In a word: Meh.
The Barber of Seville co-production (COC, Opera Australia, Bordeaux, Houston) that opened last night at the COC is safe, milquetoast and aims to crowd-please while removing any possible edges (political, sexual) off the work. It was also slow in pace, its musical zest diluted too.
The piece itself flatters the then still most powerful layer of the society—via its protagonist the Count—and left to its own devices it’s a fairly reactionary tale in which the young, vital Count breaks through the barriers that the puritan and calculating older bourgeois man The Doctor put in place to keep The Girl in his possession. Els Comediants actually emphasized the opera’s aristocracy-loving ways by playing the Count as a total charmer, next to whom Figaro is a serviceable wingman. Alek Shrader’s comedic talent and vocal prowess here are the show: singers don’t often dare be funny through their voice, but Shrader went there without fear and made fun of the coloraturas and trills in his arias on several occasions. It was great fun trying to figure out when the runs are done seriously and when they’re a parody—and with Rossini the two are dangerously close. Shrader with the conductor Rory Macdonald explored this thin (non-existent?) border in a very productive way.
The director Joan Font leveled the social differences among the characters by dressing them all in similar costumes, a mix of commedia dell’arte and Disney’s Alice in Wonderland. The sets are in bright colours, and there are the usual oversized objects that people will go “Oh, how cute” over. What is more surprising is the lack of physicality in the production—movement is minimal, except for the Count, and the characters’ restricted gestures bring to mind paper dolls. I found myself pining after a traditionalist production of Barber; those tend to have freer movement and don’t shun the physical comedy. If a production is making you think longingly of Ponnelle, that’s probably all you need to know about it.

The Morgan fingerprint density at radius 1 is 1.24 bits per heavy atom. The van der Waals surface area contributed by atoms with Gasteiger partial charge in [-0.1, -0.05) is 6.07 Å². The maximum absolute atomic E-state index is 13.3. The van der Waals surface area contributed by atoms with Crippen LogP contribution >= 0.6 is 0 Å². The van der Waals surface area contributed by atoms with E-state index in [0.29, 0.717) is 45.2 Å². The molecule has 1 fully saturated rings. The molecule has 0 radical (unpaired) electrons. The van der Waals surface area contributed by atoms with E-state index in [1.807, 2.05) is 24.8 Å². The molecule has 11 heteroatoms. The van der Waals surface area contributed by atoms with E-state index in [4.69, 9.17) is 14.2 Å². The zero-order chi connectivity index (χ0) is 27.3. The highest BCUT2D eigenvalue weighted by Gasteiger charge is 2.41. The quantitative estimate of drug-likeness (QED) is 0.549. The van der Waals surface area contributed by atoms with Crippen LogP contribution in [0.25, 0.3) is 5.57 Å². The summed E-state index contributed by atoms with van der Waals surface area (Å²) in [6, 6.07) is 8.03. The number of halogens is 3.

As I mentioned, the tempi were on the ponderous side, so in this the staging and the music are a good match. There was the odd balance issue, too. In the Act One Finale for example, the musically most exciting moment of the opera, the protagonists were overpowered by the all-male chorus and the orchestra and might as well have not been singing—the only individual voice you could discern was Berta soaring (Aviva Fortunata) when the score called for it.
The singing actors who are not the Count (whose show this is) were all rather adequate. I’m sure a different production would make much more of each one of them, but this production was about the colours of the set, not about colourful personalities. Serena Malfi was a competent Rosina, Joshua Hopkins was an okay Figaro, Renato Girolami was an appropriately buffo Bartolo, Robert Gleadow was all right as Don Basilio.
A Teletubbies Rossini, alas.
A scene from Joan Font’s The Barber of Seville at the Canadian Opera Company: Renato Girolami, Clarence Frazer (the officer), the male chorus, Alek Shrader, Aviva Fortunata, Serena Malfi, Joshua Hopkins. Photo by Chris Hutcheson.